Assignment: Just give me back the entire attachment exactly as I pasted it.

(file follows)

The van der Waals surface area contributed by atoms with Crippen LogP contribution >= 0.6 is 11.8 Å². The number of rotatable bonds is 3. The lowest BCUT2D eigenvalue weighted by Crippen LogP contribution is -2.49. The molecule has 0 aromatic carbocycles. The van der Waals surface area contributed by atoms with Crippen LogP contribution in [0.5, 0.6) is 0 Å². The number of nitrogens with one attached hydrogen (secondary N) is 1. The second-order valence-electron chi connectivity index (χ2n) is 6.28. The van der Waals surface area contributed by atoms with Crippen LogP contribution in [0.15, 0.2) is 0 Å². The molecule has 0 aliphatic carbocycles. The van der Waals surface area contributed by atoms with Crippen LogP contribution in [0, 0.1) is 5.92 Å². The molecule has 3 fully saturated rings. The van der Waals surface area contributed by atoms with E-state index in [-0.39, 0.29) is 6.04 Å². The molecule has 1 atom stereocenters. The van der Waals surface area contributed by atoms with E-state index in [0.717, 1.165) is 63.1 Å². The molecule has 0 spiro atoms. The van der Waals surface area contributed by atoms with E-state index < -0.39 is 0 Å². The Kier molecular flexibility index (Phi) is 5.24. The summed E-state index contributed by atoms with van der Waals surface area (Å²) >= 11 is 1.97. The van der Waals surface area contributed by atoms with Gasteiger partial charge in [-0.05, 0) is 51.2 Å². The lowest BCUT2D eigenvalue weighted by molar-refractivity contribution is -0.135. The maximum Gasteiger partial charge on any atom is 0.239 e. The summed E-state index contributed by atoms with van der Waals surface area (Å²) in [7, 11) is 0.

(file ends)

The van der Waals surface area contributed by atoms with Crippen LogP contribution >= 0.6 is 11.8 Å². The number of rotatable bonds is 3. The lowest BCUT2D eigenvalue weighted by Crippen LogP contribution is -2.49. The molecule has 0 aromatic carbocycles. The van der Waals surface area contributed by atoms with Crippen LogP contribution in [0.5, 0.6) is 0 Å². The number of nitrogens with one attached hydrogen (secondary N) is 1. The second-order valence-electron chi connectivity index (χ2n) is 6.28. The van der Waals surface area contributed by atoms with Crippen LogP contribution in [0.15, 0.2) is 0 Å². The molecule has 0 aliphatic carbocycles. The van der Waals surface area contributed by atoms with Crippen LogP contribution in [0, 0.1) is 5.92 Å². The molecule has 3 fully saturated rings. The van der Waals surface area contributed by atoms with E-state index in [-0.39, 0.29) is 6.04 Å². The molecule has 1 atom stereocenters. The van der Waals surface area contributed by atoms with E-state index in [0.717, 1.165) is 63.1 Å². The molecule has 0 spiro atoms. The van der Waals surface area contributed by atoms with E-state index < -0.39 is 0 Å². The Kier molecular flexibility index (Phi) is 5.24. The summed E-state index contributed by atoms with van der Waals surface area (Å²) >= 11 is 1.97. The van der Waals surface area contributed by atoms with Gasteiger partial charge in [-0.05, 0) is 51.2 Å². The lowest BCUT2D eigenvalue weighted by molar-refractivity contribution is -0.135. The maximum Gasteiger partial charge on any atom is 0.239 e. The summed E-state index contributed by atoms with van der Waals surface area (Å²) in [7, 11) is 0.